Mastery Wins San Felipe, Derby Dreams End with Condylar Fracture

Cheyenne Stables LLC’s Mastery won Saturday’s $400,690 San Felipe Stakes (GII) in impressive wire-to-wire fashion, digging in for a gritty stretch drive after being challenged on the turn for home before drawing away to victory.

But the colt’s 6 ¾-length victory was marred when jockey Mike Smith pulled the bay son of Candy Ride up in the gallop-out after feeling something go wrong in his hind end soon after the wire.

Though the horse seemed fine back at the barn, Baffert later revealed that Mastery suffered a condylar fracture to his left front leg and would undergo surgery Monday.

“[Smith] said that when he was pulling him up on the turn he felt something in behind, like he took a funny step,” Baffert said. “So he pulled him up and he was favoring his left hind a little bit [and] then, as soon as he took the saddle off, he was perfect. So he was walking good when he walked in [to the ambulance].  I don’t know what. It’s left hind, whatever it is. [Assistant trainer] Jimmy [Barnes] said he didn’t see anything obvious there. He went onto the trailer fine, so I don’t know what.

“Being so high on this horse and seeing what he did today was just incredible, you know, best 3-year-old in the nation. Then, I’m walking down [to the winner’s circle] and I heard one of the fans say, ‘I hope your horse is alright.’ And I thought, ‘what?!’ And he said, ‘they’re unsaddling him.’ We went from the highest of highs to somber.”

After a clean break from the field, Mastery was sent straight for the lead where he controlled all the pace in splits of :23.50, :46.79 and 1:10.48 with Gormley and Iliad in hot pursuit. Though briefly challenged on the far turn, Mastery dug in and, soon after entering the stretch, kicked clear and drew away to win. After passing the eighth pole in 1:35.62, he stopped the clock for the 1 1/16 miles in 1:42.28 over a fast main track.

Iliad was able to hold on to second, crossing the wire in front of a late-closing Term of Art. Gormley, Ann Arbor Eddie, Bluegrass Envy and Vending Maching completed the order of finish.

At odds of 4-5, Mastery returned $3.60, $2.40 and $2.10. Iliad paid $3.40 and $2.60 at odds of 3-1 and Term of Art was worth $5.40 as a 62-1 outsider. The exacta paid $5.10 and the trifecta $52.70.

“This is a really talented horse,” Smith said. “The power… it’s endless with this guy. He’s some kind of strong. He was hitting gears every time I asked him to. Gear down, one. Gear up, two. Gear down, one…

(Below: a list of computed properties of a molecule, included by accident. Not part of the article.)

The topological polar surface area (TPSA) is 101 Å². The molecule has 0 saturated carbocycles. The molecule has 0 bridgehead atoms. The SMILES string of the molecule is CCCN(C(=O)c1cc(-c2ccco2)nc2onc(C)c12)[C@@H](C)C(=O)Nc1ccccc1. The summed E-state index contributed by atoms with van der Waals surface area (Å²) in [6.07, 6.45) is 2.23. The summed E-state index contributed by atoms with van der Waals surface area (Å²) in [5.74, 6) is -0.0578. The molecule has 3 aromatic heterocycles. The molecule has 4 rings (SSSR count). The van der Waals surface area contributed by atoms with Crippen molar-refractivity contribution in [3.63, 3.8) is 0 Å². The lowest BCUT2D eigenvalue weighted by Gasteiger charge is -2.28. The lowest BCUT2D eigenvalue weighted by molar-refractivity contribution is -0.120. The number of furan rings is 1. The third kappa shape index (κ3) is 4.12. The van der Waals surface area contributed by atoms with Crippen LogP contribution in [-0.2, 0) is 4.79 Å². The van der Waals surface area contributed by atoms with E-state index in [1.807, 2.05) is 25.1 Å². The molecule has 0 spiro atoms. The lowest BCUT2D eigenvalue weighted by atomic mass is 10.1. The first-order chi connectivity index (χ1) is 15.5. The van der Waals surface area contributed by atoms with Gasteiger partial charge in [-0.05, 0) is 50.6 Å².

“He just seemed to go off in the left hind, I don’t know why. Nothing happened that made me think, ‘Oh, something just happened.’ He just all of a sudden went off and wouldn’t put weight on it.  I got off real quick and nothing seemed dislocated or anything. After we moved for a little bit he started walking fine on it, so I’m hoping that maybe he just tweaked it or rolled it. I’m hoping it’s not that serious because he’s an incredible horse.

“I felt it about 10 jumps after the wire. All of a sudden he just picked up his back leg. At that point I couldn’t tell what it was. After a minute or so and he started walking he seemed fine.”


Mastery, who is out of the Old Trieste mare Steady Course was bred in Kentucky by Stone Farm and purchases for $425,000 as a Keeneland September yearling in 2015. He earned $240,000 for his San Felipe Score to bring his career bankroll to $511,200. Undefeated in four starts, he also won the Bob Hope Stakes (GIII) and the Los Alamitos Futurity.

Margaret Ransom
California native and lifelong horsewoman Margaret Ransom is a graduate of the University of Arizona’s Race Track Industry Program. She got her start in racing working in the publicity departments at Calder Race Course and Hialeah Park, as well as in the racing office at Gulfstream Park in South Florida. She then spent six years in Lexington, KY, at, where she helped create and develop the company’s popular newsletters: Handicapper’s Edge and Bloodstock Journal.

After returning to California, she served six years as the Southern California news correspondent for BloodHorse, assisted in the publicity department at Santa Anita Park and was a contributor to many other racing publications, including HorsePlayer Magazine and Trainer Magazine. She then spent seven years at HRTV and in various roles as researcher, programming assistant, producer and social media and marketing manager.

She has also walked hots and groomed runners, worked the elite sales in Kentucky for top-class consignors and volunteers for several racehorse retirement organizations, including CARMA.

In 2016, Margaret was the recipient of the prestigious Stanley Bergstein Writing Award, sponsored by Team Valor, and was an Eclipse Award honorable mention for her story, “The Shocking Untold Story of Maria Borell,” which appeared on The article and subsequent stories helped save 43 abandoned and neglected Thoroughbreds in Kentucky and also helped create a new animal welfare law known as the “Borell Law.”

Margaret’s very first Breeders’ Cup was at Hollywood Park in 1984 and she has attended more than half of the Breeders’ Cups since. She counts Holy Bull and Arrogate as her favorite horses of all time. She lives in Pasadena with her longtime beau, Tony, two Australian Shepherds and one Golden Retriever.

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